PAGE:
After last season's disappointing loss to eventual Super Bowl champion Seattle Seahawks, Galette made some significant changes to his offseason regimen to better prepare him for the upcoming season. He accelerated his offseason timetable, beginning his workouts in mid-February instead of mid-March, as he had in the past.
'I was really taking care of my body (this offseason) more than I usually do, and I just feel great,' he said. 'I'm about 256 right now going into camp and this is the weight I want to be. Last year, I went into to camp about 262, so I'm ready and feel like I'm already in mid-season form.'
Galette wasn't the only player to redouble his efforts during the offseason. He said the Saints are a focused team whose players shoulder the responsibility of policing themselves, especially during the offseason.
But make no mistake about it. He said it starts at the top.
'Drew (Brees) obviously lives right off the field and is Hall of Fame caliber on the field,' Galette boasts. 'That just spins down to the 53rd guy or the 61st guy that's on the practice squad. We all just go with it. It's great to have that type of attitude and to have that type of leader on your team.
'We just follow him and everything is going to happen as we want it.'
Now in his fifth season, Galette has learned from Brees, evolving into one of the team's vocal leaders. However, it's a role that early in his career, he was hesitant to embrace.
'I feel like about two or three years ago guys came up to me when I was in the weight room just I was like 'I don't feel like doing anything (to motivate everyone).' I was not being as vocal and just be quiet,' he said, reflecting on his growth as a leader. 'Guys would be like, 'What's wrong?' And I would be like, 'Nothing's wrong, I'm just being real quiet. And guys would be like, 'You can't do that. You've gotta just be yourself so everybody can feed off that energy.'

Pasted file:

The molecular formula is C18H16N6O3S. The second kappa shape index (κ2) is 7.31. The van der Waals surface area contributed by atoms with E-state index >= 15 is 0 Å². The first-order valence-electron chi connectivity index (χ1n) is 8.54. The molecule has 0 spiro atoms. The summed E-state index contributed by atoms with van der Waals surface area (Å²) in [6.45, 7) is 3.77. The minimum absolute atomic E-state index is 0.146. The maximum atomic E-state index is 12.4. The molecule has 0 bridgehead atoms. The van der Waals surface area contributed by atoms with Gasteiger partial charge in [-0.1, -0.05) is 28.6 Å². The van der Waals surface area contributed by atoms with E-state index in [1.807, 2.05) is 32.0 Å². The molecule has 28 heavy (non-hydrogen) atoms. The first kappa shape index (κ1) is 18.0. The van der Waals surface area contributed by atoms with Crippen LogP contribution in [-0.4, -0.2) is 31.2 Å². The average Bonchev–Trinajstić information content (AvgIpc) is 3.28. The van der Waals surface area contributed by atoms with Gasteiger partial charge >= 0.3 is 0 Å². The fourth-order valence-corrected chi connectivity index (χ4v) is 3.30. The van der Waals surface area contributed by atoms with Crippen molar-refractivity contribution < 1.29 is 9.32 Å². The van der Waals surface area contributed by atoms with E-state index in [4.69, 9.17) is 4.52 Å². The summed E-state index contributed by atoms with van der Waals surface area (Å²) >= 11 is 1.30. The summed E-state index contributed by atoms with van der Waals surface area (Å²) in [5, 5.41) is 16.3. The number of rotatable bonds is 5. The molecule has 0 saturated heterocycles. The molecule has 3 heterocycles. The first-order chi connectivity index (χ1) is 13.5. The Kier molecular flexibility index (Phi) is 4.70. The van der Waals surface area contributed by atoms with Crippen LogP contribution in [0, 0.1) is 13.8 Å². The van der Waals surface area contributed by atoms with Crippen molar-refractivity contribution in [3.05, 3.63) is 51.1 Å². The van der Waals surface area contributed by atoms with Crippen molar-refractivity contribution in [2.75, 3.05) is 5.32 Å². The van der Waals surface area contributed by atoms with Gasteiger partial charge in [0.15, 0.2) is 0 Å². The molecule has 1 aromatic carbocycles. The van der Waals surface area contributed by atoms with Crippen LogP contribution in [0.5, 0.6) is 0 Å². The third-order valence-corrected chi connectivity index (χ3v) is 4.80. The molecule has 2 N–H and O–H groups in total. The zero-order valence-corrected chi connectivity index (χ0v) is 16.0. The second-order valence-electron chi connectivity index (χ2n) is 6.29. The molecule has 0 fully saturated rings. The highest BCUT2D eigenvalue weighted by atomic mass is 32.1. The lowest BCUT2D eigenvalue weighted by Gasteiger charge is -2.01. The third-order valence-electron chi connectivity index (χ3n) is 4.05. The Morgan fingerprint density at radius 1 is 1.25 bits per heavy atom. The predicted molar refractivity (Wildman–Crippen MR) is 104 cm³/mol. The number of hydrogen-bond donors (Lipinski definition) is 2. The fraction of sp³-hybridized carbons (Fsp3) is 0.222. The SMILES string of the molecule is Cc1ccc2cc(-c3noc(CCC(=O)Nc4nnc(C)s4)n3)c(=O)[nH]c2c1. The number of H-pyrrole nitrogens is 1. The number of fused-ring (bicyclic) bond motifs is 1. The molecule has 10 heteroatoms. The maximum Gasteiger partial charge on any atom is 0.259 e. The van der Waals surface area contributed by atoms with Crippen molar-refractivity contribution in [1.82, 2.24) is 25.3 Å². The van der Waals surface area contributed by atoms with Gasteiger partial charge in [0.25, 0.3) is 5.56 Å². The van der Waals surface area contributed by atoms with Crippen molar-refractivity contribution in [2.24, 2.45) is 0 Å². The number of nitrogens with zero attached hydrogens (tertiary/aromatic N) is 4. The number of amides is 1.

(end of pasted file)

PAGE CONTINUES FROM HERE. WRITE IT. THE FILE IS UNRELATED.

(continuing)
'You know I'm hype,' Galette playfully reminded. 'I'm always getting everybody else hype and things like that, and I know the guys appreciate that and I love that.'
Galette knows he isn't going to sneak up teams this year and that he's likely to face more double teams as offenses better prepare for last season's fourth-ranked defense.
'We can't get full on ourselves and say we were third or fourth on defense. No, that didn't cut it, that didn't cut it for us last year,' he said. 'And honestly, we felt like defense cost the game last year because we didn't create any turnovers. The 2009 team, that's what they did was create turnovers. We were ranked low as far as total yards but they (2009) led the league in turnovers. We have to do that. We have to create turnovers and give our No. 1 offense more chances to get it done.'
Galette, admittedly, has been salivating at the prospects of playing alongside two of the Saints' offseason acquisitions.
'Obviously, (Jarius) Byrd has been a ball hawk since coming in the league,' Galette said. 'He's a turnover monster. Champ Bailey is a future Hall of Famer, so that alone, on paper, is ridiculous.
'So those two guys are guys that are going to put their hardhats on and go to work. So I mean, this team looks crazy. I'm just proud and happy that I'm gonna be part of it and be a key part of any success.'